J. Shore. Cast round your eyes Upon the high-born beauties of the court; Behold, like opening roses, where they bloom, Sweet to the sense, unsully'd all, and spotless; There chuse some worthy partner of your heart, To fill your arms, and bless your virtuous bed; Nor turn your eyes this way, where sin and misery, Like loathsome weeds, have over-run the soil, And the destroyer, Shame, has laid all waste. Hast. What means this peevish, this fantastic

Where is thy wonted pleasantness of face,
Thy wonted graces, and thy dimpled smiles ?
Where hast thou lost thy wit, and sportive mirth?
That cheerful heart, which us’d to dance for ever,
And cast a day of gladness all around thee?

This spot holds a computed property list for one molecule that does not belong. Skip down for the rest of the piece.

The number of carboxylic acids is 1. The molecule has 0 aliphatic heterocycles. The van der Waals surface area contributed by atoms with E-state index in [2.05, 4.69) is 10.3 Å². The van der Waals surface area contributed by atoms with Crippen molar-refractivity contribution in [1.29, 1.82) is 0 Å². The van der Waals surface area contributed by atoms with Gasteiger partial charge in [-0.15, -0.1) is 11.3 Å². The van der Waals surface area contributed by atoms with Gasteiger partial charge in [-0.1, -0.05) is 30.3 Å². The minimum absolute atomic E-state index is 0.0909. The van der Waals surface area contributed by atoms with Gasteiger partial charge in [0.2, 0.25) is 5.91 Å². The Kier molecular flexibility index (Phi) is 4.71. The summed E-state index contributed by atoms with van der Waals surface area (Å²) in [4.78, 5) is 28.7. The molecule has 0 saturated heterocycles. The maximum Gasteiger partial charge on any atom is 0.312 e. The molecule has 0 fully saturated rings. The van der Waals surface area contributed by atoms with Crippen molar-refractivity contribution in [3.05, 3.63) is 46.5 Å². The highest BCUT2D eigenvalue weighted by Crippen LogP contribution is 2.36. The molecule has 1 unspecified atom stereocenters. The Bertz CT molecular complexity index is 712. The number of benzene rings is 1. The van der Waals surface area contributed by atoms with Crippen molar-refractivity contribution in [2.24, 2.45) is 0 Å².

J. Shore. Yes, I will own I merit the reproach ;
And for those foolish days of wanton pride,
My soul is justly humbled to the dust;

like yours, are licens’d to upbraid me, Sull to repeat my guilt, to urge my infamy, And treat me like that abject thing I have been.

Hast. No more of this dull stuff. 'Tis time enough To wbine and mortify thyself with penance ; The present moments claim more gen'rous use; Thy beauty, night, and solitude, reproach me, For having talk'd thus long-come, let me press thee,

[Laying hold on her Pant on thy bosom, sink into thy arms, And lose myself in the luxurious flood. ,

J, Shore. Never! by those chaste lights above I

swear, My soul shall never know pollution more; Forbear, my lord !-here let me rather die:

[Kneeling. Let quick destruction overtake me here, And end my sorrows and my

shame for ever. Hast. Away with this perverseness, —'tis too much. Nay, if you strive—'tis monstrous affectation!

Striving. J. Shore. Retire! I beg you leave me

Hast. Thus to coy it!
With one who knows you too.-

J. Shore. For mercy's sake

Hast. Ungrateful woman! Is it thus you pay My services?